Jerry G. Peers Lectureship—Gen. (Ret.) Ann Dunwoody
A Higher Standard
Gen. (Ret.) Ann Dunwoody was the first female four-star general and the former commanding general of the U.S. Army Materiel Command. She was also the keynote speaker at the AORN Global Surgical Conference & Expo’s Jerry G. Peers Lectureship yesterday afternoon. She started off by asking for a round of applause for the veterans and active duty military personnel in the audience. Then drawing on her 38 years of military service, Gen. (Ret.) Dunwoody told the crowd the “Power of You” is more than just a catch phrase, it’s a way of life.
One of the most important lessons she learned as a four-star general is that leaders never stop learning. “There’s no magic recipes for great leadership,” she stated. Gen. (Ret.) Dunwoody also reminded the audience that the perioperative profession is standards-based just like the U.S. Army; it’s up to you to not be satisfied with average standards and to always expect the highest standards. She said, “If you have a team of 'A' students, you’ll have a high-performing team.”
She shared a personal story of two separate hip replacement surgeries and how one went well and the other one did not. The main difference in her patient experience was the OR team and how they treated her through pre, intra, and post-op – one was an “A” team and the other team flunked.
“You do make a difference. Yes, you do have the power of you,” she pointedly emphasized.
She again compared military duty to working in an OR – lives are literally at stake. It was at this point she advised the audience to never walk by a mistake. “I learned this lesson from my first platoon sergeant. If you don’t correct something as simple as a soldier with his hands in his pockets, you set a new lower standard. In war, as in the OR, it can be a simple break in standard that leads to a fatality.”
Another important leadership tactic Gen. (Ret.) Dunwoody imparted was to remember you’re not invincible, so don’t try to be. She also pushed the audience think about diversity in a different way – the diversity of thought. “Most people think about diversity in terms of number – one of these, one of those – but I have discovered that the real power of diversity comes if you can get the best and brightest from all walks of life to share different perspectives to address a complex problem,” stated Gen. (Ret) Dunwoody.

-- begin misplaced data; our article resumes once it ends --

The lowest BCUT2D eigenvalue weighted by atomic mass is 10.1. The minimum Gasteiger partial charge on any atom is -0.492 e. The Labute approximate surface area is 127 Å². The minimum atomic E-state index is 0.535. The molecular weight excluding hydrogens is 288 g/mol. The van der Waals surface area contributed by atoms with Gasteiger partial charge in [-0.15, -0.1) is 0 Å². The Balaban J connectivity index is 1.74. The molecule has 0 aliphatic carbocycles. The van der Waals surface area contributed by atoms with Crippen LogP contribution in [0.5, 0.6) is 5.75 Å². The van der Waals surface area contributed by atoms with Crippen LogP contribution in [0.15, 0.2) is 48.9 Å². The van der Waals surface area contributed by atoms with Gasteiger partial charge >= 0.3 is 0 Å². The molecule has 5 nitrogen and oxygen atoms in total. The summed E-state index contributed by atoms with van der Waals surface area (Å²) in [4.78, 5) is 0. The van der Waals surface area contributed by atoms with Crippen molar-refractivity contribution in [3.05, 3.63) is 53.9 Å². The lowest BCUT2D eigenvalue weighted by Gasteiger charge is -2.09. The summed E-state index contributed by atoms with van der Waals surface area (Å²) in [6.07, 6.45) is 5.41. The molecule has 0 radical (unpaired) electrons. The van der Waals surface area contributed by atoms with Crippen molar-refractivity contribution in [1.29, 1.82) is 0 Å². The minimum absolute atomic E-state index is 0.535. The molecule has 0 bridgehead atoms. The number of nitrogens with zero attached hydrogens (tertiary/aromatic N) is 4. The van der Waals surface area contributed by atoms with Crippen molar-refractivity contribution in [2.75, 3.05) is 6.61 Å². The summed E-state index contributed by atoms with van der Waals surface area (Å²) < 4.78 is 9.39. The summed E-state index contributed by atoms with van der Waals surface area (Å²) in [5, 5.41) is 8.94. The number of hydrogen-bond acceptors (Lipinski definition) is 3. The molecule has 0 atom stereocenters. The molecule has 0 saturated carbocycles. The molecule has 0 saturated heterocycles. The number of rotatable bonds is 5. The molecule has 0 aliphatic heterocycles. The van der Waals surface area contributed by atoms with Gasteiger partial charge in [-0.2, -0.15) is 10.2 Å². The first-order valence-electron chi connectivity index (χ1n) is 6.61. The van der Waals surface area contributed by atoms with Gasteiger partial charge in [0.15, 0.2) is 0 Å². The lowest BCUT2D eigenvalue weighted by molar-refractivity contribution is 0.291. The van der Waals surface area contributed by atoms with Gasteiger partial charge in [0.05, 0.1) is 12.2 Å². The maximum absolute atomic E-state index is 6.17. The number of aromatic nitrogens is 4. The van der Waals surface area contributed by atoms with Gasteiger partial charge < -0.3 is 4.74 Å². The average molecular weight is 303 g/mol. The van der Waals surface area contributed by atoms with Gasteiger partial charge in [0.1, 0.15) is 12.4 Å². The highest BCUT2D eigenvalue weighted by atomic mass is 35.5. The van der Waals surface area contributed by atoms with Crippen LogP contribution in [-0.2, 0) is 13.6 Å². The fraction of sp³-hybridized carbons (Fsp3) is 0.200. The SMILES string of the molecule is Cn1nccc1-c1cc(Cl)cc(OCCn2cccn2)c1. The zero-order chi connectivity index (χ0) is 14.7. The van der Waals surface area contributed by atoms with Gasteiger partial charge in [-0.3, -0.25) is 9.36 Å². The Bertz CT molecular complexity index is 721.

She cautioned the crowd that in order to make big changes your team has to believe in what you’re asking them to do – make it their vision, too. Her parting wisdom centered on the age-old question – can women really have it all? She stressed, “Do not let society define or judge what having it all means. Only you can define what having it all means.” Gen. (Ret.) Dunwoody left yesterday’s audience inspired to never give up and never let anyone dissuade you from something you’re passionate about and always live your life to a higher standard.
Fun with the Foundation
Conference attendees got up early and stayed out late to raise funds for the AORN Foundation. Here are a few shots of Monday's Foundation-sponsored Zumba class and Boston T-Party at the House of Blues Boston. See more conference highlights in our Facebook gallery.
Simulation Activity—Mass Casualty Exercise
It’s Not a Game
They huddle around tables in groups of 10, standing over large laminated layouts of what look like departments of a hospital – emergency department, OR or PACU. They place what look like game pieces around their own boards, sometimes moving them over to another table. But this is no game to the nurses participating. They are working together in a simulation activity – one of many in the AORN Global Surgical Conference & Expo Exhibit Hall this year.
This 90-minute simulation is meant to mirror a mass-casualty incident involving a bridge collapse into the water of a 10-lane highway. The 50 people participating have been broken up randomly into groups of 10, each group responsible for a certain area: ED, OR, PACU, and off-site Ambulatory Surgery Center, and Command Center.
“They have to do things differently than they would do day-to-day, because they have such a big influx of patients,” Meg Femino, the Director of Emergency Management at Beth Israel Deaconess Medical Center, said.
She is directing the exercise today, wearing a bright-orange vest that adds a note of realism to the event. She moves the simulation along by bringing more patient cards to each table when it’s time. Each victim is represented by one of these little cards, and each card is color-coded.
“Red are very acute, yellow are urgent, and green are non-acute – broken bones, that kind of thing,” she said.
She believes exercises like these help nurses prepare for an actual event of this nature.
“They really have to think outside of the box and direct resources in a different way than they would do day-to-day,” Femino said.
If you missed the simulation event on Monday, you have two more times to participate: 9:30am and 12:30pm on Tuesday in the Exhibit Hall. Each simulation lasts 90 minutes and is limited to 50 people. No additional people can enter once capacity is reached, so it is recommended that participants arrive early if they would like to join.
Executive Leadership Summit General Session
Latest Update on the Future of Health Care
“We’re in for some massive change,” Paul Keckley, Ph.D said of the future of health care Monday morning.
His session, “Latest Update on the Future of Health Care,” was the morning general session for the Executive Leadership Summit.
Keckley, the Managing Editor of The Keckley Report, is a health care researcher and widely known industry expert. In addition to The Keckley Report, he authors a regular column for Hospitals & Health Networks and has published 3 books and over 250 articles.
A self-described “geek, a data guy,” Keckley says the health care industry is ripe for innovation and disruption.
"Who said hospitals are not responsible for affordability of care?" he asked.